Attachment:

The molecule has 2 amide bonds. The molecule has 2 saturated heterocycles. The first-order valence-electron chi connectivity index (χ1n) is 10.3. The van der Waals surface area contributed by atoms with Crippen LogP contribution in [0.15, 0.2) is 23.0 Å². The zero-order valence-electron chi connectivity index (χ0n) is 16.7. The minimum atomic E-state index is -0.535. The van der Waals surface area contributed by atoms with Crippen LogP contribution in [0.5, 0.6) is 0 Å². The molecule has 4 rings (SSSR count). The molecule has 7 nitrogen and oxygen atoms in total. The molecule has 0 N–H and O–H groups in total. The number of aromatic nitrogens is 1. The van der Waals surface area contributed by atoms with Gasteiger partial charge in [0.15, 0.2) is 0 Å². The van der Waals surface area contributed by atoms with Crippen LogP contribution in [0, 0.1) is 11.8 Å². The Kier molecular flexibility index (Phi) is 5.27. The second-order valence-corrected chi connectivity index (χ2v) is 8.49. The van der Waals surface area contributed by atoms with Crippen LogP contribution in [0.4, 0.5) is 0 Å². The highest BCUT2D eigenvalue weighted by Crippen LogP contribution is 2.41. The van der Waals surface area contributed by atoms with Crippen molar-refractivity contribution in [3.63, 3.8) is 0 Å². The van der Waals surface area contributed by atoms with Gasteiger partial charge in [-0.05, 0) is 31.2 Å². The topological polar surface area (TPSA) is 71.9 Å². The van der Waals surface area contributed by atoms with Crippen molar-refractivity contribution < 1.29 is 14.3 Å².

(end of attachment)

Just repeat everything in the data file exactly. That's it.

The molecule has 2 amide bonds. The molecule has 2 saturated heterocycles. The first-order valence-electron chi connectivity index (χ1n) is 10.3. The van der Waals surface area contributed by atoms with Crippen LogP contribution in [0.15, 0.2) is 23.0 Å². The zero-order valence-electron chi connectivity index (χ0n) is 16.7. The minimum atomic E-state index is -0.535. The van der Waals surface area contributed by atoms with Crippen LogP contribution in [0.5, 0.6) is 0 Å². The molecule has 4 rings (SSSR count). The molecule has 7 nitrogen and oxygen atoms in total. The molecule has 0 N–H and O–H groups in total. The number of aromatic nitrogens is 1. The van der Waals surface area contributed by atoms with Gasteiger partial charge in [0.15, 0.2) is 0 Å². The van der Waals surface area contributed by atoms with Crippen LogP contribution in [0, 0.1) is 11.8 Å². The Kier molecular flexibility index (Phi) is 5.27. The second-order valence-corrected chi connectivity index (χ2v) is 8.49. The van der Waals surface area contributed by atoms with Crippen LogP contribution in [0.4, 0.5) is 0 Å². The highest BCUT2D eigenvalue weighted by Crippen LogP contribution is 2.41. The van der Waals surface area contributed by atoms with Crippen molar-refractivity contribution in [3.63, 3.8) is 0 Å². The van der Waals surface area contributed by atoms with Gasteiger partial charge in [-0.05, 0) is 31.2 Å². The topological polar surface area (TPSA) is 71.9 Å². The van der Waals surface area contributed by atoms with Crippen molar-refractivity contribution < 1.29 is 14.3 Å².